Europe and the problem with voting 'against' things

by Cathrin Schaer / 03 July, 2017

Scenes from Glastonbury Festival on June 24. Photo/Getty Images

There’s nothing like a common enemy to get your (political) party started. And it’s happening all over Europe.

France’s handsome new president, Emmanuel Macron, won the French presidency in May and his party, La République En Marche, which he founded barely a year ago, swept to victory a month later, taking more than 60% of all seats.

Although Macron has the makings of a wily statesman – check his handshake with Donald Trump – his party had hardly any policies or even any members when he won the presidential elections. Who’s to say what would have happened if Macron had not been competing against the widely reviled Marine Le Pen of the neo-Nazi-esque Front National?

Meanwhile, German Chancellor Angela Merkel and some of her senior ministers have been talking far tougher on international issues. Merkel recently made stern comments – at a beer festival, no less – about how Germany’s former partners can no longer be relied upon and how Europeans must fend for themselves. (Yes, Donald Trump, she was looking at you.)

Merkel and her allies have a common enemy now: anybody who’s mean to the European Union, thinks climate change is fake or pushes the Montenegro prime minister around at Nato meetings. (Yes, Mr Trump, we’re looking at you again.) It’s forcing the once-reticent German chancellor, who clearly prefers behind-the-scenes diplomacy and letting Germany’s money talk, to assume the mantle of – if not exactly leader of the free world, then certainly – leader of a free-trade, border-free Europe.

The UK general election is another good example of how a common enemy can help. Jeremy Corbyn’s fans were quick to congratulate the Labour Party leader on his performance in the snap election, in which his party gained an unexpected 40% of the vote.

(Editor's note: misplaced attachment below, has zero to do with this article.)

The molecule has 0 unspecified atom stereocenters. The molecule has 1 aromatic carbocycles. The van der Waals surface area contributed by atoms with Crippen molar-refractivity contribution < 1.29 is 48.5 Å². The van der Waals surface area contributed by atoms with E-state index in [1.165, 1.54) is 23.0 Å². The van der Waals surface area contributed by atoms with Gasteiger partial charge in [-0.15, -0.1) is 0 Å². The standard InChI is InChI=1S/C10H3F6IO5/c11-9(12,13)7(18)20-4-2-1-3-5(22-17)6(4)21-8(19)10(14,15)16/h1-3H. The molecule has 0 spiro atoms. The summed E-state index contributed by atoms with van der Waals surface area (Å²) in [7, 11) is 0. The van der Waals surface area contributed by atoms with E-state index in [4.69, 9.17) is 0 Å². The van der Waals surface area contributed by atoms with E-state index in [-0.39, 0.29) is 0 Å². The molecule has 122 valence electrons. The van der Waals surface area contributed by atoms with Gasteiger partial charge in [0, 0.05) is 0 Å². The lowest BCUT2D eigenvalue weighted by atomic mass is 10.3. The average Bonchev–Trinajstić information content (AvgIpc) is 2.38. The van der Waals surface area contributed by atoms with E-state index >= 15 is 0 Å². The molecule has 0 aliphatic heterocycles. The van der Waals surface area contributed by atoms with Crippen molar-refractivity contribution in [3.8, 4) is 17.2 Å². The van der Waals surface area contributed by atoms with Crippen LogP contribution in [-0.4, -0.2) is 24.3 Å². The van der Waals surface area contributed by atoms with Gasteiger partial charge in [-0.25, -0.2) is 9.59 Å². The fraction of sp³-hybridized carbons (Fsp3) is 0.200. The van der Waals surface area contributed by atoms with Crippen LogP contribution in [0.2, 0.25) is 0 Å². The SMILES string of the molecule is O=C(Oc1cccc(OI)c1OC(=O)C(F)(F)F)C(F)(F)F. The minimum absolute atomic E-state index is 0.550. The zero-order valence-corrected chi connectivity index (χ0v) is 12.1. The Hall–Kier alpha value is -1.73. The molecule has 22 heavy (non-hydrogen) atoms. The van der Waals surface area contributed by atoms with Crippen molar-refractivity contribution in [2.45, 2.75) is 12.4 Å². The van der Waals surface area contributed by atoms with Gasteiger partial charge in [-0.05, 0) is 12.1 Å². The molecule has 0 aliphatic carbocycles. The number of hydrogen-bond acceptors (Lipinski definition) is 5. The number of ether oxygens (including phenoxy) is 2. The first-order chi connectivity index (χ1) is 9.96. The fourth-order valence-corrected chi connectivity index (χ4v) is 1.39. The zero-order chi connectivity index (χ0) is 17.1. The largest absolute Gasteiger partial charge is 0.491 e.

Strangely, however, Corbyn does not appear to have harnessed the fury and power of the working class his party was founded to represent. Within days, number crunchers had ascertained that Labour gained most ground in districts populated mainly by middle-class or wealthy professionals – that is, the same districts that voted “Remain” in the Brexit referendum.

Sure, some of those Labour voters were concerned about healthcare, education and other state services. And some younger folk certainly believe that Corbyn is the second coming of Bernie Sanders, the anti-establishment US senator who promised American voters “political revolution”. But there’s no doubt that Britain’s proposed exit from the European Union was a major issue and that the politicians who made Brexit happen – the Conservative and UK Independence parties – were a common enemy to vote against.

But there’s an obvious problem with voting against something, rather than for something. Populism involves splitting society into “two homogeneous and antagonistic groups: ‘the pure people’ and ‘the corrupt elite’”, Cas Mudde, a Dutch political scientist and expert in extremism and populism, explained in the Guardian recently.

Populism can be positive, Mudde noted, when it brings up issues the powerful don’t want to discuss. It forces politicians to address the fact that, for example, austerity measures may be indirectly responsible for the tragic deaths in an awful London apartment block fire last month.

But populism is negative when it is divisive, Mudde continued, when it makes one group the enemy and the other not and there’s no acknowledgement of more nuanced opinions in the in-between. That’s when we all become sworn enemies, everyday extremists, who don’t even know what we are voting for, only what we hate.

Cathrin Schaer is editor-in-chief of Iraqi news website, based in Berlin.

This article was first published in the July 1, 2017 issue of the New Zealand Listener.

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